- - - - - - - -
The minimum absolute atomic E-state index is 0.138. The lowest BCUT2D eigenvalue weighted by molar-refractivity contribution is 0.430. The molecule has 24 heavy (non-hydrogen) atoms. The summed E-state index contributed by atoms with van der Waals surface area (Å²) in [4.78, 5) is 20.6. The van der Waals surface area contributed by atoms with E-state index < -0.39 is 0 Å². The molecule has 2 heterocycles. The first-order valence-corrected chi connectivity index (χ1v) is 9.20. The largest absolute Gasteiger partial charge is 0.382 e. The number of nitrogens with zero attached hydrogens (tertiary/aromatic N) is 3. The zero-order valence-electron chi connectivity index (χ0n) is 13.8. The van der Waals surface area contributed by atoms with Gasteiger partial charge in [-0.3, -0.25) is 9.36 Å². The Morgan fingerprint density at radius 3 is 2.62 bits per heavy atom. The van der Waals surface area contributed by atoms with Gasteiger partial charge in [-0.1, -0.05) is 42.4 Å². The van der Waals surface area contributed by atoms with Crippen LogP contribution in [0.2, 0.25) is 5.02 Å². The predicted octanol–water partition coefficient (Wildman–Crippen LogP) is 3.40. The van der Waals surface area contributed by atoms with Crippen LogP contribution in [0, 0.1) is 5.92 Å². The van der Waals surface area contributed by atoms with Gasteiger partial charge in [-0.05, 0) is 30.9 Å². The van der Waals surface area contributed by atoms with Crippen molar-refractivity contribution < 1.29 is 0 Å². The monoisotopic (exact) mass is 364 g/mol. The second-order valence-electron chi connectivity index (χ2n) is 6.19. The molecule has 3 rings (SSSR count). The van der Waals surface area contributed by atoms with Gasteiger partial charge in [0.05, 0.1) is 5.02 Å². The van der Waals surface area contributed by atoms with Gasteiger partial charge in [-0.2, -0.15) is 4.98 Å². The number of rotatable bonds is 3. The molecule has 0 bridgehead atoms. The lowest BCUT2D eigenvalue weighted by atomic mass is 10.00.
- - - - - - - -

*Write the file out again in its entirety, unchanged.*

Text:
The minimum absolute atomic E-state index is 0.138. The lowest BCUT2D eigenvalue weighted by molar-refractivity contribution is 0.430. The molecule has 24 heavy (non-hydrogen) atoms. The summed E-state index contributed by atoms with van der Waals surface area (Å²) in [4.78, 5) is 20.6. The van der Waals surface area contributed by atoms with E-state index < -0.39 is 0 Å². The molecule has 2 heterocycles. The first-order valence-corrected chi connectivity index (χ1v) is 9.20. The largest absolute Gasteiger partial charge is 0.382 e. The number of nitrogens with zero attached hydrogens (tertiary/aromatic N) is 3. The zero-order valence-electron chi connectivity index (χ0n) is 13.8. The van der Waals surface area contributed by atoms with Gasteiger partial charge in [-0.3, -0.25) is 9.36 Å². The Morgan fingerprint density at radius 3 is 2.62 bits per heavy atom. The van der Waals surface area contributed by atoms with Gasteiger partial charge in [-0.1, -0.05) is 42.4 Å². The van der Waals surface area contributed by atoms with Crippen LogP contribution in [0.2, 0.25) is 5.02 Å². The predicted octanol–water partition coefficient (Wildman–Crippen LogP) is 3.40. The van der Waals surface area contributed by atoms with Crippen LogP contribution in [0, 0.1) is 5.92 Å². The van der Waals surface area contributed by atoms with Gasteiger partial charge in [-0.05, 0) is 30.9 Å². The van der Waals surface area contributed by atoms with Crippen molar-refractivity contribution < 1.29 is 0 Å². The monoisotopic (exact) mass is 364 g/mol. The second-order valence-electron chi connectivity index (χ2n) is 6.19. The molecule has 3 rings (SSSR count). The van der Waals surface area contributed by atoms with Gasteiger partial charge in [0.05, 0.1) is 5.02 Å². The van der Waals surface area contributed by atoms with Gasteiger partial charge in [-0.2, -0.15) is 4.98 Å². The number of rotatable bonds is 3. The molecule has 0 bridgehead atoms. The lowest BCUT2D eigenvalue weighted by atomic mass is 10.00.